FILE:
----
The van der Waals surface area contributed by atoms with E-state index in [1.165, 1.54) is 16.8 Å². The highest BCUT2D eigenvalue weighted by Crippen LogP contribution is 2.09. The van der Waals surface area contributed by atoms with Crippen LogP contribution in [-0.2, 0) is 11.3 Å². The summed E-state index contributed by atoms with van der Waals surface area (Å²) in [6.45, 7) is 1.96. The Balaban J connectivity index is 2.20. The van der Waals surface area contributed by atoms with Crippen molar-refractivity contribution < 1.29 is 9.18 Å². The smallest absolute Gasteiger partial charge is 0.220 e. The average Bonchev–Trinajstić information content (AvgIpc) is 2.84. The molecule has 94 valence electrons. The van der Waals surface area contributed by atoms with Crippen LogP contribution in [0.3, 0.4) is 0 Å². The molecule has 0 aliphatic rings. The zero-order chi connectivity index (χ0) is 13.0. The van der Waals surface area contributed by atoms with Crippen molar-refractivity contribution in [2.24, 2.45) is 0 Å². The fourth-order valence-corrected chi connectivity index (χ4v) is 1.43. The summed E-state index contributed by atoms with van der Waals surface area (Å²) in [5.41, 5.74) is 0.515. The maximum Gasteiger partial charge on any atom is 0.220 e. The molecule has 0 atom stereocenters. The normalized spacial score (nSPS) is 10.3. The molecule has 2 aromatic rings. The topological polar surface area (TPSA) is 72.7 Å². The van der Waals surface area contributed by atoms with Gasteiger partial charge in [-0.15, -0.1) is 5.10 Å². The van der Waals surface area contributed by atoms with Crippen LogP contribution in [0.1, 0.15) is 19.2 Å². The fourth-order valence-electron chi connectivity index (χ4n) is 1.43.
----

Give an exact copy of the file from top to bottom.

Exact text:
The van der Waals surface area contributed by atoms with E-state index in [1.165, 1.54) is 16.8 Å². The highest BCUT2D eigenvalue weighted by Crippen LogP contribution is 2.09. The van der Waals surface area contributed by atoms with Crippen LogP contribution in [-0.2, 0) is 11.3 Å². The summed E-state index contributed by atoms with van der Waals surface area (Å²) in [6.45, 7) is 1.96. The Balaban J connectivity index is 2.20. The van der Waals surface area contributed by atoms with Crippen molar-refractivity contribution < 1.29 is 9.18 Å². The smallest absolute Gasteiger partial charge is 0.220 e. The average Bonchev–Trinajstić information content (AvgIpc) is 2.84. The molecule has 94 valence electrons. The van der Waals surface area contributed by atoms with Crippen LogP contribution in [0.3, 0.4) is 0 Å². The molecule has 0 aliphatic rings. The zero-order chi connectivity index (χ0) is 13.0. The van der Waals surface area contributed by atoms with Crippen molar-refractivity contribution in [2.24, 2.45) is 0 Å². The fourth-order valence-corrected chi connectivity index (χ4v) is 1.43. The summed E-state index contributed by atoms with van der Waals surface area (Å²) in [5.41, 5.74) is 0.515. The maximum Gasteiger partial charge on any atom is 0.220 e. The molecule has 0 atom stereocenters. The normalized spacial score (nSPS) is 10.3. The molecule has 2 aromatic rings. The topological polar surface area (TPSA) is 72.7 Å². The van der Waals surface area contributed by atoms with Gasteiger partial charge in [-0.15, -0.1) is 5.10 Å². The van der Waals surface area contributed by atoms with Crippen LogP contribution in [0.1, 0.15) is 19.2 Å². The fourth-order valence-electron chi connectivity index (χ4n) is 1.43.